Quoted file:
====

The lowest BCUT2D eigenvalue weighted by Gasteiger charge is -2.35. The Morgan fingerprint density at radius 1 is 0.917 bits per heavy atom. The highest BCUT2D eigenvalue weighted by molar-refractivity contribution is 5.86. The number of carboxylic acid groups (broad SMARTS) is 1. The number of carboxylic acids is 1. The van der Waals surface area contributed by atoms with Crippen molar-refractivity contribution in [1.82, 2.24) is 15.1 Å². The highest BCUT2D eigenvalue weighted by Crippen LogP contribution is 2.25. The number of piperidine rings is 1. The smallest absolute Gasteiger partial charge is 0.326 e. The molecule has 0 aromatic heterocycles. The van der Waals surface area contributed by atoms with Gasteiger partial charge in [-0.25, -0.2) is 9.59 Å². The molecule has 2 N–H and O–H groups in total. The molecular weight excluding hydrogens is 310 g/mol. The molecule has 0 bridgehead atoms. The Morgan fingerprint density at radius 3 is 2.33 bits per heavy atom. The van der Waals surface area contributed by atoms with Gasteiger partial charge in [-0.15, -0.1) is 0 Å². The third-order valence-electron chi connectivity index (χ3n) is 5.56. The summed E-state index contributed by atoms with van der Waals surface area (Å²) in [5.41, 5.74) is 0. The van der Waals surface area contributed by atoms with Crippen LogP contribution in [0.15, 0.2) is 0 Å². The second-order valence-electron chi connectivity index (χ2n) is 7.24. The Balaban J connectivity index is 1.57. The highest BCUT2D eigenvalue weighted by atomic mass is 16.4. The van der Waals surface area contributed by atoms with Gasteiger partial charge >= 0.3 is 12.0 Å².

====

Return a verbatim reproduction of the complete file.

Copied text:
The lowest BCUT2D eigenvalue weighted by Gasteiger charge is -2.35. The Morgan fingerprint density at radius 1 is 0.917 bits per heavy atom. The highest BCUT2D eigenvalue weighted by molar-refractivity contribution is 5.86. The number of carboxylic acid groups (broad SMARTS) is 1. The number of carboxylic acids is 1. The van der Waals surface area contributed by atoms with Crippen molar-refractivity contribution in [1.82, 2.24) is 15.1 Å². The highest BCUT2D eigenvalue weighted by Crippen LogP contribution is 2.25. The number of piperidine rings is 1. The smallest absolute Gasteiger partial charge is 0.326 e. The molecule has 0 aromatic heterocycles. The van der Waals surface area contributed by atoms with Gasteiger partial charge in [-0.25, -0.2) is 9.59 Å². The molecule has 2 N–H and O–H groups in total. The molecular weight excluding hydrogens is 310 g/mol. The molecule has 0 bridgehead atoms. The Morgan fingerprint density at radius 3 is 2.33 bits per heavy atom. The van der Waals surface area contributed by atoms with Gasteiger partial charge in [-0.15, -0.1) is 0 Å². The third-order valence-electron chi connectivity index (χ3n) is 5.56. The summed E-state index contributed by atoms with van der Waals surface area (Å²) in [5.41, 5.74) is 0. The van der Waals surface area contributed by atoms with Crippen LogP contribution in [0.15, 0.2) is 0 Å². The second-order valence-electron chi connectivity index (χ2n) is 7.24. The Balaban J connectivity index is 1.57. The highest BCUT2D eigenvalue weighted by atomic mass is 16.4. The van der Waals surface area contributed by atoms with Gasteiger partial charge >= 0.3 is 12.0 Å².